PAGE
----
There should be. Reuniting the Ryder Cup captains in the buttoned-down CBS tower sounds like fun. Or: Can you imagine what a shock Azinger would be to Johnny Miller's system at sycophantic NBC? As a captain, Zinger made his players better. As a TV analyst, he makes his partners better too.
A final option is a Ryder Cup encore. Almost to a man the U.S. players were campaigning for "Zinger in '10" during the postvictory celebration at Valhalla. (Even Tiger Woods says he regrets missing the chance to play for Azinger.) If Azinger does not return for the 2010 match, in Wales, he might consider '12, in Chicago.
PGA of America CEO Joe Steranka says his organization won't start searching for a new captain until the first of the year. Asked about a possible second turn for Zinger, Steranka says, "There's nothing in our policy that precludes a repeat captain. At the same time, there are a lot of deserving candidates and not enough Ryder Cups for all of them."
In other words the PGA of America prefers to spread the wealth. And if offered the job again, would Azinger accept? "I wouldn't rule it out," he says.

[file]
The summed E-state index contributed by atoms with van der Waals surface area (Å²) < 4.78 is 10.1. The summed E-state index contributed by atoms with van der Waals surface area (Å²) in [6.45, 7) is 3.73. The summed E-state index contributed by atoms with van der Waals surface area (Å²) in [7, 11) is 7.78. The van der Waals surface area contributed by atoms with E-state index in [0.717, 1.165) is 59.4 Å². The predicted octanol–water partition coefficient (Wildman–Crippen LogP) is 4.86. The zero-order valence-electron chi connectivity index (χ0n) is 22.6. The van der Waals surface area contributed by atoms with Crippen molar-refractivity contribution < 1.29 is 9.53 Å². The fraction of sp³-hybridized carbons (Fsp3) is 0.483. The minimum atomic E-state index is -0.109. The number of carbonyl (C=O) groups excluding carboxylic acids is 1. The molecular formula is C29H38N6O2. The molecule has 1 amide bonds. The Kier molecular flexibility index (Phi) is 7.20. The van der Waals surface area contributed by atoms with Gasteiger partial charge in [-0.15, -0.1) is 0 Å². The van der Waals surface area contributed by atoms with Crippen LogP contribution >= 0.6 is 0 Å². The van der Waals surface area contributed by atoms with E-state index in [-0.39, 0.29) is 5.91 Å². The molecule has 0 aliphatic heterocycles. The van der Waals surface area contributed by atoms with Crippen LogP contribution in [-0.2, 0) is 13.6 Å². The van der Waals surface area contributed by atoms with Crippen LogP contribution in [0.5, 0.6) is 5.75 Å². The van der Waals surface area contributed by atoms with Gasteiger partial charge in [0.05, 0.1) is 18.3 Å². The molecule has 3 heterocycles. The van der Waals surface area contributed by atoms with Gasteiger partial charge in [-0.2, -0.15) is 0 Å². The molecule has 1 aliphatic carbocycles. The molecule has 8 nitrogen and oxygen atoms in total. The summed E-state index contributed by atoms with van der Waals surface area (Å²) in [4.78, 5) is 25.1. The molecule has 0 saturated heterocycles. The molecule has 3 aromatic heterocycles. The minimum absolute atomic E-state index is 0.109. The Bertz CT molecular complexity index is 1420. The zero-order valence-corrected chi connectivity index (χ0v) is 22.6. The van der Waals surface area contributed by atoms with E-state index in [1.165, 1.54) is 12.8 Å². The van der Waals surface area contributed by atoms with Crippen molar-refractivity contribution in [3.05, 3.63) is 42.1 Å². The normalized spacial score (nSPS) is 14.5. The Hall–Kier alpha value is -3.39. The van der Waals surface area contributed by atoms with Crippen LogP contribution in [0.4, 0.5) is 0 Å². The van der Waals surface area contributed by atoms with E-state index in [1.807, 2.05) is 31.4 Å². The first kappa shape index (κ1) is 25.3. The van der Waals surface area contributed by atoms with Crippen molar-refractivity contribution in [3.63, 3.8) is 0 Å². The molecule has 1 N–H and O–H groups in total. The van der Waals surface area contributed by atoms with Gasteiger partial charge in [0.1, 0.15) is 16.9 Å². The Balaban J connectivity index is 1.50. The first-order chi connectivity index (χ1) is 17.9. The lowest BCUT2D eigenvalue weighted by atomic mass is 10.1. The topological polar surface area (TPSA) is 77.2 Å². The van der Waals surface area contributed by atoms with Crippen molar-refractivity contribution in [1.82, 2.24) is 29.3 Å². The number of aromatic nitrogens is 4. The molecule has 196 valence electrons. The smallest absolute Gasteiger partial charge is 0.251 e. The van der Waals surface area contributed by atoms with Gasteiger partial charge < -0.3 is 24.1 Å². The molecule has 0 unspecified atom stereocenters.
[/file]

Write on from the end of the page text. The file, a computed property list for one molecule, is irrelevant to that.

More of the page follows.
For now, there's time to chill. Azinger recently bought a new toy: a candy-apple-red Ford GT 40, and he had Jason Heffner, founder of Heffner Performance, juice it up because the 585-horsepower engine simply wasn't powerful enough. Azinger's twin- turboed muscle car now has more than 850 horsepower. But what about the gas mileage?
"Who cares?" Azinger says. "I can get to a gas station pretty damn fast."
Azinger's twin-engined fishing boat sat unused all summer, but now he's back on board piling up frequent- floater miles stalking snook, redfish, grouper and anything else he can hook. Azinger's house sits on the Manatee River, and on a clear day he can see the sleek Sunshine Parkway Bridge and Tropicana Field in St. Petersburg from his second-floor office.
Who needs a steady gig? Life in Zingerworld is pretty sweet.